In B2B we can do even better than “understanding” customer needs. We can “model” them. Use customer interviews to understand customers’ key outcomes. But don’t stop there. Ask how they measure these outcomes… and how good is “good enough.” Then create a model so you can test how they’ll react to any product design you imagine.
More in article, How to model customer needs
Developing B2B customer insight skills for this growth requires a commitment your competitors may be unwilling to make. Good. You need them to remain shortsighted. As you gain insights, you may enjoy a bonus: Customers are impressed with suppliers that listen to them… and often offer near-term adjacent opportunities.
More in white paper, Catch the Innovation Wave (page 15).
Should your employees learn customer insight skills from an external firm… or should you develop home-grown training? If the external firm has worked with many companies across many global industries, it will probably advance these methods faster and further than you can. Think of them as the golf club maker. The glory belongs to the golf pro… so focus on your practice time, coaching and desire as the pro… not in making clubs.
More in article, You Already Answered 4 Questions, but… Correctly?
“Market Growth” is the tide that lifts all boats… your reward for being just average. “Inherited Growth” comes from great products developed long ago. These are the gifts that keep giving… until they don’t (when you’ve been commoditized). The only one you control is “Earned Growth,” when you understand and meet customer needs better than anyone else.
More in article, Better get used to mediocre growth
We now chuckle at how sales people used to rely on ABC (Always Be Closing) and manufacturers relied on end-of-line inspectors (vs. statistical quality control). But those will pale compared to the way today’s B2B companies test markets: by launching fully-developed products at their customers. When they could have learned customer needs first with some simple interviews. Funny stuff.
More in article, Why will future companies laugh at us?
The human brain likes to diverge first (look at all these deserts), and then converge (the chocolate lava cake, please). We shortcut this highly-effective approach when we begin by asking customers if they like our idea, hypothesis, or prototype. First, diverge with an open-minded exploration of all customer needs in B2B-optimized, voice-of-customer interviews. When you converge in a later round of interviews, do so quantitatively, so your confirmation bias doesn’t kick in.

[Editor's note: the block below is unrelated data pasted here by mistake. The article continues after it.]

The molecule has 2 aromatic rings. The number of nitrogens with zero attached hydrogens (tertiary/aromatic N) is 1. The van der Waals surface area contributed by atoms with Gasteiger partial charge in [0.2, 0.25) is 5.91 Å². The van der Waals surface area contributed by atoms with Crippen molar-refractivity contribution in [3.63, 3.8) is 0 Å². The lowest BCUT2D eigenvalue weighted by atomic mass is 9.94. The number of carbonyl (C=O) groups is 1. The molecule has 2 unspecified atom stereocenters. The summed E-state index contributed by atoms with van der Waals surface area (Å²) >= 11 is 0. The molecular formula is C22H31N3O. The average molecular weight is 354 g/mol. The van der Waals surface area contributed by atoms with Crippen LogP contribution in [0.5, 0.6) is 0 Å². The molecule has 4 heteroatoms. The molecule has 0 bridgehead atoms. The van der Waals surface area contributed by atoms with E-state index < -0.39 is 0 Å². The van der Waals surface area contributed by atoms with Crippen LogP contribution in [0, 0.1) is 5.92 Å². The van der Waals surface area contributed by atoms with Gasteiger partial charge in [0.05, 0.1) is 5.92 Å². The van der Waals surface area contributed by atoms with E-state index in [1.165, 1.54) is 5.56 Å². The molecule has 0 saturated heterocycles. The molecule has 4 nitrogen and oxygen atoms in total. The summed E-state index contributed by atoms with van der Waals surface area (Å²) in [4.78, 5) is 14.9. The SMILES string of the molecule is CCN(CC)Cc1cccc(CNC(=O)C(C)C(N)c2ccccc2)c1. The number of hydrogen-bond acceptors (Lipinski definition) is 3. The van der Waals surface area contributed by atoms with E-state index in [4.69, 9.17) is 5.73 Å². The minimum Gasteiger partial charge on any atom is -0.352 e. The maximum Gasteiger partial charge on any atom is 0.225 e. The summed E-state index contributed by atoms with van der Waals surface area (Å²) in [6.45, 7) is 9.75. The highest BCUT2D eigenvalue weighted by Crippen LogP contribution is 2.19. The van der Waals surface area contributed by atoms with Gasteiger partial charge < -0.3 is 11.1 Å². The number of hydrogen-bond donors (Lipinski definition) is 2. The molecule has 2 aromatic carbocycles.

More in e-book, Leader’s Guide to B2B Organic Growth (Lesson 16).
In Asia, for instance, people are especially mindful of the feelings of peers and bosses. And if customers are accustomed to a trading culture—not “consultative selling”—they’ll expect visiting suppliers to “sell us something.” Patience is needed, but thankfully the desire to be understood is universal.
More in e-book, Reinventing VOC for B2B (page 27).
Should your product launch include email… trade shows… pay-per-click? Every market segment tends to favor different venues to learn about new ideas. Rather than guessing—and squandering your budget—you should study customers’ behavior. Don’t think, “How do we communicate?” Instead think, “How do they learn?”
More in article, Stop Squandering Your Product Launch Budget
More specifically, it’s learning what you didn’t know about the customer’s world in your target market. If you think it’s about “ideating” to come up with cool supplier ideas—which you’ll “validate” with customers—you’ve got it all wrong. Start with customers and their needs… not with you and your notions. Focus on your solutions after you understand what those who might buy them want.
Learn more about B2B innovation at theaiminstitute.com
You can improve a process anywhere down the value chain, or you can improve the ultimate product. (Mid-stream products don’t count.) Equipment and service providers often have their biggest impact on processes. Component or material makers often have a larger impact on products. In either case, you need to pursue these improvements with passion.
More in e-book, Reinventing VOC for B2B (page 26).